You and your girlfriend are at a party. You’re both having a great time, chatting, laughing, dancing. Until you notice something. You realise here eyes are wandering across the room, and she’s checking out a guy from college. At least that’s what you think she’s doing. But when you confront her, she says she doesn’t even know who you’re talking about, which only makes you angrier. In the end, the two of you get into a fight and leave the party.
Flirting and fantasising
Is there a chance your girlfriend was telling the truth? Let’s think about it this way – could her wandering eye be a figment of your imagination? A group of researchers believe that this could very well be the case. People who check others out are more likely to suspect their partner of doing the same – whether or not it’s actually true!
To test out their theory, the researchers asked 100 heterosexual couples to answer a questionnaire about how attracted they were on that day to someone other than their partner. It was time to come clean: had they been checking out someone of the opposite sex? Fantasising about having a relationship or sex with them? Or even flirting with them?
Next, they had to say how often they thought their partners had been doing any of these things. The participants said it made them angry if they thought their partner was attracted to someone else other than them, and they would criticise their behaviour.
As bad as me?
Sure enough, people interested in romance or sex with someone other than their partner are more likely to suspect him or her of wanting the same, the study found. This was true even if the person’s partner wasn’t at all interested in cheating.
Let’s see how it works. According to researchers, we all tend to assume that our partners think and act like we do. This can have real consequences in a relationship. On days when a person projected their attraction to someone else onto their partner, they were more likely to be angry at him or her and act negatively towards them. This had nothing to do with whether their partner was actually into another guy or girl.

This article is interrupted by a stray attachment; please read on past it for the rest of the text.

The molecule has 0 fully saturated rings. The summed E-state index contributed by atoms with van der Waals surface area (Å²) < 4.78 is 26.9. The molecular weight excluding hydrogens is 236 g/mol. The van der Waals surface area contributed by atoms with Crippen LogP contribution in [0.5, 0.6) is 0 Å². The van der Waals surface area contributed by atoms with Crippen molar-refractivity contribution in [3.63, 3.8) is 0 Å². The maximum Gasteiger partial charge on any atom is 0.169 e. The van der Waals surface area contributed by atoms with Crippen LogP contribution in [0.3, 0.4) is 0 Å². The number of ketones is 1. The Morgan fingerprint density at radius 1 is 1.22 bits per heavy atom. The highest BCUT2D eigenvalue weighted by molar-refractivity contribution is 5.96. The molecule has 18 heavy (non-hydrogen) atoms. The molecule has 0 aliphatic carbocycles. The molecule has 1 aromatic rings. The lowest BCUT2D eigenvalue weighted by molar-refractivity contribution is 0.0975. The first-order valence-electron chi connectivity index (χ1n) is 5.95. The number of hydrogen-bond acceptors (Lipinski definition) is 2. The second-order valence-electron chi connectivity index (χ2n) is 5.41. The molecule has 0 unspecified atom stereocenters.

Why do people not feel good when they imagine their partners are attracted towards someone else? The answer is simple, say the researchers. When they place themselves in their partner’s shoes and imagine being attracted to someone, they can’t help but imagine how good they themselves felt checking someone out.
They may feel insecure and believe that their partner too is going to feel good for thinking about someone else, just like they do. But it could also be a question of guilt, the researchers point out.
If a person is regularly attracted to someone other than their partner, believing he or she is also into another person might make them feel less guilty or even be a way of justifying their feelings.
Reference: The wandering eye perceives more threats: Projection of attraction to alternative partners predicts anger and negative behavior in romantic relationships. Published October 10, 2017 in the Journal of Social and Personal Relationships.
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